Henrik: What does it mean to you to be a “good father”?
Jeff: I want to spend as much time with my kids as I can. I want to be there when they need me at all times. I want them to know that I am “for” them in all situations—but I have to work to support them. I have to take time away from them to help provide the financial support for them to do all the things that I’d like them to do in their young lives.
You seem to worry that you may not do enough for your children.
Sometimes, even when I’m with my kids, I’m thinking or worrying about something else that is part of being an adult, and then I find I’m not really WITH them in the way I want to be. And on those occasions, or the times when I miss a dance recital or a basketball game, I wonder if I am enough for them. However, I don’t think this is unique to me—at all. I think all parents experience this to some degree or another, especially when their kids are younger.
I’m not sure that I have or ever will. I just keep trying to tell myself to “BE WITH THEM WHEN THEY’RE WITH YOU.” Because I think that’s all they really want most of the time.
Could it be that you are harder on yourself because of your amazing, if unusual family structure: you and your lifemate, Joey, and your ex-wife and her new husband. Could this perception, however subconsciously, impact your being tough on yourself, sometimes wondering that you may not always do enough for your children, even though, you do more than most fathers?
I’m sure that’s part of it. I also think there’s a fundamental part of me that is always convinced that I’m not enough in any part of my life, and so I’m constantly hard on myself to do and be better. It’s a pathology, I know. [he smiles]
We are our own little village trying to raise these children as best we can. We don’t always all of us agree, but I think we put the three kids (Piper, Jackson, and Wyatt) first as much as we possibly can. And that helps clarify things when there are disagreements. I think all three know beyond a shadow of a doubt that they are loved—deeply and truly by all four of us. Where is the bad in a child knowing that he or she is loved?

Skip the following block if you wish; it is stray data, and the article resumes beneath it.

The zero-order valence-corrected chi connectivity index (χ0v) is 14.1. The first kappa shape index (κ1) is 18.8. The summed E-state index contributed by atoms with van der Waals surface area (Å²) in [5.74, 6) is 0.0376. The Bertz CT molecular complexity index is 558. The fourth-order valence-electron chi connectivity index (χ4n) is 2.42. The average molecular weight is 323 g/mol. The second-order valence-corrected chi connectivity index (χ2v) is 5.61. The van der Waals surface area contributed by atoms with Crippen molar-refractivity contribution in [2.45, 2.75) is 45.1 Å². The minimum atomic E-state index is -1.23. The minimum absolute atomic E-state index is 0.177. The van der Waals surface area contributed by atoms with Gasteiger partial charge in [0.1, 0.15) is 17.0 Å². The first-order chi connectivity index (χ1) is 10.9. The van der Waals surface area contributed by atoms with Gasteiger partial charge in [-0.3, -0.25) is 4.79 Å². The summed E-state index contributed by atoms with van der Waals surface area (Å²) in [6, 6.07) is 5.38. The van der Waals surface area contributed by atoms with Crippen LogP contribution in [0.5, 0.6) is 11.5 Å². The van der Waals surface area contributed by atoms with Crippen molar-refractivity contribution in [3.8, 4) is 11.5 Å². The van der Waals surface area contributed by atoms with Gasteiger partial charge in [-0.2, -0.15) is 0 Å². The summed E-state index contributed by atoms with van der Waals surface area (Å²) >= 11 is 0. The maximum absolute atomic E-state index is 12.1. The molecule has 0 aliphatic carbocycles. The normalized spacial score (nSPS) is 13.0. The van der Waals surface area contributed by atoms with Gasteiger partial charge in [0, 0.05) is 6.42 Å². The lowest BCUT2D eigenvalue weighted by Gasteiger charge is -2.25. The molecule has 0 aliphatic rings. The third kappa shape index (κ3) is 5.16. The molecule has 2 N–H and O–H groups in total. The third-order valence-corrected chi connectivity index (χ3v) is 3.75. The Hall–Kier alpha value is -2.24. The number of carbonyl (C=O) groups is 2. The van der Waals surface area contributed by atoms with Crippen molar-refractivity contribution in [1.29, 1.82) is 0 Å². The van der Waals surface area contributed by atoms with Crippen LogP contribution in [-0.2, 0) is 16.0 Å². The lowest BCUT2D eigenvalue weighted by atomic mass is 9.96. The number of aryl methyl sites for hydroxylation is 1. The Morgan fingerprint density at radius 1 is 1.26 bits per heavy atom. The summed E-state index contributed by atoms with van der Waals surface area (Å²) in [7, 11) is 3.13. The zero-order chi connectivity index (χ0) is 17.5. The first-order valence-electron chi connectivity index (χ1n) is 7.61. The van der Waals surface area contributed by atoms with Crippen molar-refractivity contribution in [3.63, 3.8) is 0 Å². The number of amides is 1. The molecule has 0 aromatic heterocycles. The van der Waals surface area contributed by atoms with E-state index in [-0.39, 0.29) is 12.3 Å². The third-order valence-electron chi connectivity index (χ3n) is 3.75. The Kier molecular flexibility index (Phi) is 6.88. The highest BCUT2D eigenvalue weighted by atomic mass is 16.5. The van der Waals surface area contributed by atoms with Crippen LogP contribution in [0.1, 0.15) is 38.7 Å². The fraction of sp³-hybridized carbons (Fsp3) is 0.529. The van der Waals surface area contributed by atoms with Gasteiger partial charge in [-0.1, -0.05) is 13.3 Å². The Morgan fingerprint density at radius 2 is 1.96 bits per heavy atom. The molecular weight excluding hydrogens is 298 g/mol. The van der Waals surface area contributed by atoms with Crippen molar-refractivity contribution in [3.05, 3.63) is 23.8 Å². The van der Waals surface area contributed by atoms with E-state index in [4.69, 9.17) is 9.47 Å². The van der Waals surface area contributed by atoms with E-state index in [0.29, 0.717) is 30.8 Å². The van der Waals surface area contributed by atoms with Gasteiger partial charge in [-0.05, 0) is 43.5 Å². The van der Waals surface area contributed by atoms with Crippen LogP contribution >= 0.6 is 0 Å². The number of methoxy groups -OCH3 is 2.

Have you ever regretted taking on an acting role since it takes time away from your children? If so, how did you deal with this apparent disconnect?
Yes, but—ultimately—I can make peace with it on some level because I have never taken a role or job that I didn’t think was going to help me take care of my family. That’s helpful for me.
If you had more time with your children, what would you like to do with them? Where would you go?
We’re going to New Orleans next month to visit Joey’s family. They’re going to meet his niece and nephew . They’re going to meet Joey’s niece and nephew for the first time. And that’s exciting for all of us. But if I had more time I’d like to take them to see their extended family more often. My mom’s family and my step sisters are in Florida. I have family in Seattle. I’d like to just be able to take them to spend more time with people who care about them. And maybe the Harry Potter exhibit in Universal Studios Orlando. Piper is on her second trip through the books and I think we’d all love to go there.
Thank you, Jeff. May you and your family always be safe in the secret garden of life. And may those children grow up to become so mature and caring that future generations will respect all types of loving relationships.
Tori Mittleman reviews The Secret Garden at The Arden Theatre Company.
An Interview With Jeff Coon On The Arden’s ‘Secret Garden: Part 1: An Outstanding Father On and Off the Stage by Henrik Eger.
An Interview with Jeff Coon: Part 2: Raising His Two Children in His Own Special Secret Garden by Henrik Eger.